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Old 04-07-2008, 09:48 PM   #1
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Forgive me if this is a re-post from somewhere in the past
but I just learned this today

Never EVER throw flour or sugar on a grease fire to smother
it out

I have always been told a grease fire needs smothering....
ie: a lid, a wet rag, baking soda, salt etc...

But if sugar or flour is used .... one cup of either on a grease
fire is equivelant to 2 sticks of dynamite!


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Old 04-07-2008, 09:56 PM   #2
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Now you have me intrigued.

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Old 04-08-2008, 07:12 AM   #3
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Someone sent me an email with a video attached showing this, It went up like an atom bomb engulfed the whole kitchen in a fireball
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Old 04-08-2008, 07:13 AM   #4
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Thats why there is no smoking in flour mills....BOOM
Save the gas for the criminals Q with wood...

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Old 04-08-2008, 08:21 AM   #5
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Also in sugar mills, there is no smoking because of the danger of an explosion. According to the reports I've seen, they think that sugar dust built up and static electricty caused the explosion at the sugar plant in Savannah, GA a few months ago.
Nationally, more than 120 grain silo, sugar plant and food processing employees have been killed by 300 dust explosions over the past 30 years.
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Old 04-08-2008, 09:21 AM   #6
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As a teenager working for a floor sander, I was sent out behind the house to empty the sanded bags. I did this over a trash fire. I WON'T DO THAT AGAIN
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Old 04-08-2008, 10:46 AM   #7
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I find it is best to avoid grease fires. In my experience, the best way to extinguish a fire, is to fall asleep. It will be out when you wake up!
"I was born to cook for people"
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Old 04-10-2008, 11:24 AM   #8
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OMG didn't know that. Good info.
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Old 04-10-2008, 01:17 PM   #9
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Went to take a whizz at a hog cook about five years ago and came out to a grease fire. Moron customers were throwing paper plates in my pit! When I slammed the lid down,(from the back with a coal rake) It put the huge fire out but it sucked in the sides and burned all the paint off. NEVER EVER leave a direct pit open! That's why I padlock mine now. His bill of fair went up $1000.00 that day and I left it there. Next day he called and apologized. I got my dough, but what a PITA it was to straighten out. It still has a bow in the front. Stupid public. NEVER take your eye off them, or be sure to have a pit guard on hand to watch idiots.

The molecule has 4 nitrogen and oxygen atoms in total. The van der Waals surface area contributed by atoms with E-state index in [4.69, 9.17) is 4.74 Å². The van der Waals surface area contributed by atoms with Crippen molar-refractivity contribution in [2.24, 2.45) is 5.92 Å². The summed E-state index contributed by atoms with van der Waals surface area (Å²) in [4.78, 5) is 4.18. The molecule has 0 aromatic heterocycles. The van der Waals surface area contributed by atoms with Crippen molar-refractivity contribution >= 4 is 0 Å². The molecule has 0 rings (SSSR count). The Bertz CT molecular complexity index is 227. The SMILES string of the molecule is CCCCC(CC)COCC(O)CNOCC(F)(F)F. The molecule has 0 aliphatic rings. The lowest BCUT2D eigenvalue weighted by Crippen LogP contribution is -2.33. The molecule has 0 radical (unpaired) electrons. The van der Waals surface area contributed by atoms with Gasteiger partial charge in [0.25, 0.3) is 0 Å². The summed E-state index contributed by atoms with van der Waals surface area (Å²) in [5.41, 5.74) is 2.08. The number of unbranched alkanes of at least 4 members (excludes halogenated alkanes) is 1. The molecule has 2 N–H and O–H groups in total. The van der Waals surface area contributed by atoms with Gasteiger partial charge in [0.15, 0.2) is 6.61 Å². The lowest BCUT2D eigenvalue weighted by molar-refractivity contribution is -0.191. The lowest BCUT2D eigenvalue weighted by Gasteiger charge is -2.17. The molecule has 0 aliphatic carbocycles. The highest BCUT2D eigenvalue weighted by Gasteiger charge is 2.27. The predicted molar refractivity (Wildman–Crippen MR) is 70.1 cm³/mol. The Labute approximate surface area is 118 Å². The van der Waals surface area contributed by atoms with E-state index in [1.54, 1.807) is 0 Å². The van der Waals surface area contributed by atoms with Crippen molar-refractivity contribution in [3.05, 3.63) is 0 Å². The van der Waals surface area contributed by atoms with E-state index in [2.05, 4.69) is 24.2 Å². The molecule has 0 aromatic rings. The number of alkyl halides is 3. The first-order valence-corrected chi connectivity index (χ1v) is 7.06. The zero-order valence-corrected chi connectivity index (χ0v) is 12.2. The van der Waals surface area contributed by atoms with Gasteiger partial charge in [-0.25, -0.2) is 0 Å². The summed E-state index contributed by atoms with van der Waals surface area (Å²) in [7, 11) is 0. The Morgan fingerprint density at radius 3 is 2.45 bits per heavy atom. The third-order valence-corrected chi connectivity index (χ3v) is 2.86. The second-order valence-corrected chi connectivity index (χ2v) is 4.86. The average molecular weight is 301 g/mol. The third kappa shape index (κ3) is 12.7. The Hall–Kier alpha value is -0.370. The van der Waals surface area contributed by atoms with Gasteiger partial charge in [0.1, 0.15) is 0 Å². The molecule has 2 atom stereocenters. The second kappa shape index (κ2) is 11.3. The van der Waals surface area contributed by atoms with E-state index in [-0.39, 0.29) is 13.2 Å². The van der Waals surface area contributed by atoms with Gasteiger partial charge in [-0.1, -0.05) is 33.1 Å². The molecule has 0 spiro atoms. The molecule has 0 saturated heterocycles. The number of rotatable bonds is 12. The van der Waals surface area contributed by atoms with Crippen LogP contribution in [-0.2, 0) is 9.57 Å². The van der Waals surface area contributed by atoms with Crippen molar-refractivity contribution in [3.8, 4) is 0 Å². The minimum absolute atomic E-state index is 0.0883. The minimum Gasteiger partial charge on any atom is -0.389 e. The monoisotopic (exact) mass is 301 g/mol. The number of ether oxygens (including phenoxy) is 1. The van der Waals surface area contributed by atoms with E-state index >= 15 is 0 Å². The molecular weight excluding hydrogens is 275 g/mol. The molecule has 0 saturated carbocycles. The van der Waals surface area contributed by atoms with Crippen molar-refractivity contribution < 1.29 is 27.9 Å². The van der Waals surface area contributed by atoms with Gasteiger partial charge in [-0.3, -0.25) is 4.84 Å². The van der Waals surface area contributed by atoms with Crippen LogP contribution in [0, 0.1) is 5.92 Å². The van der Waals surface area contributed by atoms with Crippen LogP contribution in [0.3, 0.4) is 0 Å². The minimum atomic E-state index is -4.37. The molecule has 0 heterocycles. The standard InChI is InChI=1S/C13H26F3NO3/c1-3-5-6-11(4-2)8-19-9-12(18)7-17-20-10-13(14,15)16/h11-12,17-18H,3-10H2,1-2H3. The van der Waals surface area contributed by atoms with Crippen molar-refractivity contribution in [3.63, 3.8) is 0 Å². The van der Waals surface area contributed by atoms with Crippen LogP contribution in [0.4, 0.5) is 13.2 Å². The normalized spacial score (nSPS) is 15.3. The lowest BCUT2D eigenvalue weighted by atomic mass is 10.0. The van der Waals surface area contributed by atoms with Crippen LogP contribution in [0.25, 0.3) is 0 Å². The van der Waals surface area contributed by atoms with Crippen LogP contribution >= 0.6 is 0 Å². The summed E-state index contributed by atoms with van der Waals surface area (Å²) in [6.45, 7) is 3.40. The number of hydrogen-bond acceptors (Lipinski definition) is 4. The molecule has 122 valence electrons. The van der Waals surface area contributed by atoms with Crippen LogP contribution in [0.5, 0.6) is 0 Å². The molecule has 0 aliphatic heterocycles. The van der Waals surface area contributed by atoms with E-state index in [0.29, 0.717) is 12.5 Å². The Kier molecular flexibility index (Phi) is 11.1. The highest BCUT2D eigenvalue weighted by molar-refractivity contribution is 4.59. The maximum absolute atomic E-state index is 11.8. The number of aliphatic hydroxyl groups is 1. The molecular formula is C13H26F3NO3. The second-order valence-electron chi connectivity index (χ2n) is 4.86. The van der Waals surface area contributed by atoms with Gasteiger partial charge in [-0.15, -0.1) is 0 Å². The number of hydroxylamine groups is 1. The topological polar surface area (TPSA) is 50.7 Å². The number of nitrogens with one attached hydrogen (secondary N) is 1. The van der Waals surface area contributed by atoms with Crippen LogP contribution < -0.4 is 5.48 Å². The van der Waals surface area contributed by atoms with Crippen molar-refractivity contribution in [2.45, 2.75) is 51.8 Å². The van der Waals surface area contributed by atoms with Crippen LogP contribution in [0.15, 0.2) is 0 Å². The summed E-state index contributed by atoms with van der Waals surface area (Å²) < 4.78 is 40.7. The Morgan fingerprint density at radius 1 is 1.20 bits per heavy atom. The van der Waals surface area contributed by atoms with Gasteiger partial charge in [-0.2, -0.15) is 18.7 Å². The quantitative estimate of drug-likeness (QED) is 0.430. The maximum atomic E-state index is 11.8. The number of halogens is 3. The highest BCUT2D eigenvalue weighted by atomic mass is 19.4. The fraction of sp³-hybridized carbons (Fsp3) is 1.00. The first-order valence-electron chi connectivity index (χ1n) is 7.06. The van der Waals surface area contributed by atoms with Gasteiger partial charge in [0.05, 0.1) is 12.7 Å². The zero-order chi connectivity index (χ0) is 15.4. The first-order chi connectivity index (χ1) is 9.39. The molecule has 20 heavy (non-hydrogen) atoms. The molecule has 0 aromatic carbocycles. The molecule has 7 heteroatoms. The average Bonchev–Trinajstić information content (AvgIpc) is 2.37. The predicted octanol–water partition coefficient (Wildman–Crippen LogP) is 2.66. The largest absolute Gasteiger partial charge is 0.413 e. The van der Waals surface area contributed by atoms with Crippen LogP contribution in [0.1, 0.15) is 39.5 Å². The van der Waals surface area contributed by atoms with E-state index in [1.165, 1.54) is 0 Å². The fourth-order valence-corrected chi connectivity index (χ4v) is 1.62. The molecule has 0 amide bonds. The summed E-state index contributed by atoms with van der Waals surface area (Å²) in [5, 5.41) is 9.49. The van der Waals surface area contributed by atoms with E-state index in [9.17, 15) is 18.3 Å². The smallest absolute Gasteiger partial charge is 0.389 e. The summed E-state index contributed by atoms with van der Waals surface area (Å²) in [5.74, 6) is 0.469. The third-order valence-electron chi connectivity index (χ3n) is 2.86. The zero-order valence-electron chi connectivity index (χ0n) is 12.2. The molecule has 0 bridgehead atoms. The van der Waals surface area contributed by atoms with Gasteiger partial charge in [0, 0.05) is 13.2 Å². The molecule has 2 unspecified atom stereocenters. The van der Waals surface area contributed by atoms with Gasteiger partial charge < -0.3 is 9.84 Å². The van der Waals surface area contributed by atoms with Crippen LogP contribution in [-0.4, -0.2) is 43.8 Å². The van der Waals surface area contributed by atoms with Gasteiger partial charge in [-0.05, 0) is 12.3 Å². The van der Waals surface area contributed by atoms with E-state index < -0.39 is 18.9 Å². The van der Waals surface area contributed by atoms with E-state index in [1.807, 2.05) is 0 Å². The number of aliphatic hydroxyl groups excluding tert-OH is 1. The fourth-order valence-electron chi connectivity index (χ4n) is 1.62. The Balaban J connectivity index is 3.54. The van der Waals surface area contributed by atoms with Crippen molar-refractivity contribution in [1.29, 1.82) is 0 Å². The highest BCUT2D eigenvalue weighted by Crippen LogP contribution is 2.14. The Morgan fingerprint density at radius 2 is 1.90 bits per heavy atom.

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Old 04-10-2008, 01:51 PM   #10
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From what I have read, I think there may be confusion between flour and sugar and BAKING SODA . BTY if you have a Webber kettle or such you have a perfect lid to smother a fire.


CALL 911 FIRST. If you put the fire out first, then you can share the Q with the firemen and thank them for their prompt responce.

You might be able to extinguish a grease fire on the stove in several different ways. The simplest way is to place a lid on the pan and the fire should suffocate. A large amount of baking soda can also be used to extinguish a grease fire. Once you have the fire extinguished, don't forget to turn off the burner. But if the flames are too high, don't risk getting burned.
How to Put Out a Grease Fire

Don't be caught unprepared when cooking in the kitchen. If you are working with grease or oil, it is critical that you know what to do in the event it catches fire. Should you ever find yourself faced with a grease fire in your kitchen, follow these steps to ensure that it is extinguished quickly and safely.
Step 1:
Place a metal lid over the flame. Do not use glass since the heat from the fire can cause it to break.

Step 2:
Smother the fire with a liberal amount of baking soda if it is relatively small and contained. Try finding a lid if possible. Because it requires so much baking soda to extinguish a fire, a lid is faster and generally more effective than baking soda.

Step 3:
Spray the fire with a Class B dry chemical fire extinguisher. Use this method if it is your only option, because it will ruin food and contaminate kitchen dishes and utensils.

Step 4:
Use a Class K wet chemical fire extinguisher if it is available. Though more effective for extinguishing large grease fires, these are generally found only in commercial settings.

Step 5:
Call 911 immediately if the fire is not quickly extinguished or if it grows too large to be controlled.

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